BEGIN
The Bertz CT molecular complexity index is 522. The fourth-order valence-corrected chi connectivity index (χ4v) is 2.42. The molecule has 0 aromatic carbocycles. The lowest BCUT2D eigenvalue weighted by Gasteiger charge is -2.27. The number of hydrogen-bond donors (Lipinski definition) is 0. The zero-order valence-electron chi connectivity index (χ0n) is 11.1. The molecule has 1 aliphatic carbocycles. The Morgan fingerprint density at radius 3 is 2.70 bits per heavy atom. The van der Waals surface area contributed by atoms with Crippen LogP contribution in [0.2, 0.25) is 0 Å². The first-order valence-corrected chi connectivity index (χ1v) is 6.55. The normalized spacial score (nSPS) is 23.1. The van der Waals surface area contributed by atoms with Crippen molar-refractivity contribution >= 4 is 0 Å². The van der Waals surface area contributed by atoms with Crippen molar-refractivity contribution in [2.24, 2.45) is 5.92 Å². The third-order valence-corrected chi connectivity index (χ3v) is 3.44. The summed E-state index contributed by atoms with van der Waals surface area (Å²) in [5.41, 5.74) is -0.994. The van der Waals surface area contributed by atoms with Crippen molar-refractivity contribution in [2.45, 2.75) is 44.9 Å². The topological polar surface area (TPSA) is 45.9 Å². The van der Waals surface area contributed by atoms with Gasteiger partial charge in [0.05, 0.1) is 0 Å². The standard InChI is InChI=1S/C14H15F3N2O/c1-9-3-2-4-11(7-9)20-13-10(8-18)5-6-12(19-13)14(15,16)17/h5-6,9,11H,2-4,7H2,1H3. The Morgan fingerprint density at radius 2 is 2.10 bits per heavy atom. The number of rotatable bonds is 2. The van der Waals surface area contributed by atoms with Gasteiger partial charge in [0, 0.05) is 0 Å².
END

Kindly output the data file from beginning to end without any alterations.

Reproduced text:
The Bertz CT molecular complexity index is 522. The fourth-order valence-corrected chi connectivity index (χ4v) is 2.42. The molecule has 0 aromatic carbocycles. The lowest BCUT2D eigenvalue weighted by Gasteiger charge is -2.27. The number of hydrogen-bond donors (Lipinski definition) is 0. The zero-order valence-electron chi connectivity index (χ0n) is 11.1. The molecule has 1 aliphatic carbocycles. The Morgan fingerprint density at radius 3 is 2.70 bits per heavy atom. The van der Waals surface area contributed by atoms with Crippen LogP contribution in [0.2, 0.25) is 0 Å². The first-order valence-corrected chi connectivity index (χ1v) is 6.55. The normalized spacial score (nSPS) is 23.1. The van der Waals surface area contributed by atoms with Crippen molar-refractivity contribution >= 4 is 0 Å². The van der Waals surface area contributed by atoms with Crippen molar-refractivity contribution in [2.24, 2.45) is 5.92 Å². The third-order valence-corrected chi connectivity index (χ3v) is 3.44. The summed E-state index contributed by atoms with van der Waals surface area (Å²) in [5.41, 5.74) is -0.994. The van der Waals surface area contributed by atoms with Crippen molar-refractivity contribution in [2.45, 2.75) is 44.9 Å². The topological polar surface area (TPSA) is 45.9 Å². The van der Waals surface area contributed by atoms with Gasteiger partial charge in [0.05, 0.1) is 0 Å². The standard InChI is InChI=1S/C14H15F3N2O/c1-9-3-2-4-11(7-9)20-13-10(8-18)5-6-12(19-13)14(15,16)17/h5-6,9,11H,2-4,7H2,1H3. The Morgan fingerprint density at radius 2 is 2.10 bits per heavy atom. The number of rotatable bonds is 2. The van der Waals surface area contributed by atoms with Gasteiger partial charge in [0, 0.05) is 0 Å².